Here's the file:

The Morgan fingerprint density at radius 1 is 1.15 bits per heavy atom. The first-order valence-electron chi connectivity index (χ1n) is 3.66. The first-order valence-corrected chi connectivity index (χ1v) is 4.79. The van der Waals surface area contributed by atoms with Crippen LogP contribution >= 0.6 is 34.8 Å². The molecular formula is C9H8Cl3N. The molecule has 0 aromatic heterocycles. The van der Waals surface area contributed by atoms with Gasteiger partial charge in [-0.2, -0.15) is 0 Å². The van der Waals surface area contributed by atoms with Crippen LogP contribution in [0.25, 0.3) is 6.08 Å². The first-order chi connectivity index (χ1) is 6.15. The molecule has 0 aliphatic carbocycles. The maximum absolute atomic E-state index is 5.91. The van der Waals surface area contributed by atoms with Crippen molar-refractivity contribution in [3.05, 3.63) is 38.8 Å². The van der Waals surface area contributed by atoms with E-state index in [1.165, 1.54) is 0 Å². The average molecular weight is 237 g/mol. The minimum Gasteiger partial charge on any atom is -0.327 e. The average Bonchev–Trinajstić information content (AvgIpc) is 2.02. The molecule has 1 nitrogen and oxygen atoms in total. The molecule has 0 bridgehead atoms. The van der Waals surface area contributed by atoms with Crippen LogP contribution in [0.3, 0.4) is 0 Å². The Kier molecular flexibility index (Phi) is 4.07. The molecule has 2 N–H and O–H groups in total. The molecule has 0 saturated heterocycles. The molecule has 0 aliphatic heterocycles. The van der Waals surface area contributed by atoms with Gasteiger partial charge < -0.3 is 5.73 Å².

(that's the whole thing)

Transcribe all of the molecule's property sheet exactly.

The Morgan fingerprint density at radius 1 is 1.15 bits per heavy atom. The first-order valence-electron chi connectivity index (χ1n) is 3.66. The first-order valence-corrected chi connectivity index (χ1v) is 4.79. The van der Waals surface area contributed by atoms with Crippen LogP contribution >= 0.6 is 34.8 Å². The molecular formula is C9H8Cl3N. The molecule has 0 aromatic heterocycles. The van der Waals surface area contributed by atoms with Gasteiger partial charge in [-0.2, -0.15) is 0 Å². The van der Waals surface area contributed by atoms with Crippen LogP contribution in [0.25, 0.3) is 6.08 Å². The first-order chi connectivity index (χ1) is 6.15. The molecule has 0 aliphatic carbocycles. The maximum absolute atomic E-state index is 5.91. The van der Waals surface area contributed by atoms with Crippen molar-refractivity contribution in [3.05, 3.63) is 38.8 Å². The van der Waals surface area contributed by atoms with E-state index in [1.165, 1.54) is 0 Å². The average molecular weight is 237 g/mol. The minimum Gasteiger partial charge on any atom is -0.327 e. The average Bonchev–Trinajstić information content (AvgIpc) is 2.02. The molecule has 1 nitrogen and oxygen atoms in total. The molecule has 0 bridgehead atoms. The van der Waals surface area contributed by atoms with Crippen LogP contribution in [0.3, 0.4) is 0 Å². The Kier molecular flexibility index (Phi) is 4.07. The molecule has 2 N–H and O–H groups in total. The molecule has 0 saturated heterocycles. The molecule has 0 aliphatic heterocycles. The van der Waals surface area contributed by atoms with Gasteiger partial charge < -0.3 is 5.73 Å².